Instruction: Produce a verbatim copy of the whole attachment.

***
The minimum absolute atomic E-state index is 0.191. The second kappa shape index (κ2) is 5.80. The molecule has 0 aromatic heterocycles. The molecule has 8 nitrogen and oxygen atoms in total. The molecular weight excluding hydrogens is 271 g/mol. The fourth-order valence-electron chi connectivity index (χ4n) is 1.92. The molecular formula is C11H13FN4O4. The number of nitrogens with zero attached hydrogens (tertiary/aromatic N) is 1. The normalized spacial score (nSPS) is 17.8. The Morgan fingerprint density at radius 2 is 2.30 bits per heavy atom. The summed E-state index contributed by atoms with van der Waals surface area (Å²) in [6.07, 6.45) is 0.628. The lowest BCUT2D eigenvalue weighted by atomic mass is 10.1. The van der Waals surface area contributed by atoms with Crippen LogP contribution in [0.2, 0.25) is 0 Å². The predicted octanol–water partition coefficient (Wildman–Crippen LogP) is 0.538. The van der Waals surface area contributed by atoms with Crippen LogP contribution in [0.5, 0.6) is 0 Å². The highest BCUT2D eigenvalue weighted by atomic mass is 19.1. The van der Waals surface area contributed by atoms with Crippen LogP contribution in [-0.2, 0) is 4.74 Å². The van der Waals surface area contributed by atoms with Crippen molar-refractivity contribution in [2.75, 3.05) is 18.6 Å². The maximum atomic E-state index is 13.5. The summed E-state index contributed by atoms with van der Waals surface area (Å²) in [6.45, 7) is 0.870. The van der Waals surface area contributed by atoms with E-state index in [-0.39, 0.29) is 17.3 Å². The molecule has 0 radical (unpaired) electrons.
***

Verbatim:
The minimum absolute atomic E-state index is 0.191. The second kappa shape index (κ2) is 5.80. The molecule has 0 aromatic heterocycles. The molecule has 8 nitrogen and oxygen atoms in total. The molecular weight excluding hydrogens is 271 g/mol. The fourth-order valence-electron chi connectivity index (χ4n) is 1.92. The molecular formula is C11H13FN4O4. The number of nitrogens with zero attached hydrogens (tertiary/aromatic N) is 1. The normalized spacial score (nSPS) is 17.8. The Morgan fingerprint density at radius 2 is 2.30 bits per heavy atom. The summed E-state index contributed by atoms with van der Waals surface area (Å²) in [6.07, 6.45) is 0.628. The lowest BCUT2D eigenvalue weighted by atomic mass is 10.1. The van der Waals surface area contributed by atoms with Crippen LogP contribution in [0.2, 0.25) is 0 Å². The predicted octanol–water partition coefficient (Wildman–Crippen LogP) is 0.538. The van der Waals surface area contributed by atoms with Crippen LogP contribution in [0.5, 0.6) is 0 Å². The highest BCUT2D eigenvalue weighted by atomic mass is 19.1. The van der Waals surface area contributed by atoms with Crippen LogP contribution in [-0.2, 0) is 4.74 Å². The van der Waals surface area contributed by atoms with Crippen molar-refractivity contribution in [2.75, 3.05) is 18.6 Å². The maximum atomic E-state index is 13.5. The summed E-state index contributed by atoms with van der Waals surface area (Å²) in [6.45, 7) is 0.870. The van der Waals surface area contributed by atoms with E-state index in [-0.39, 0.29) is 17.3 Å². The molecule has 0 radical (unpaired) electrons.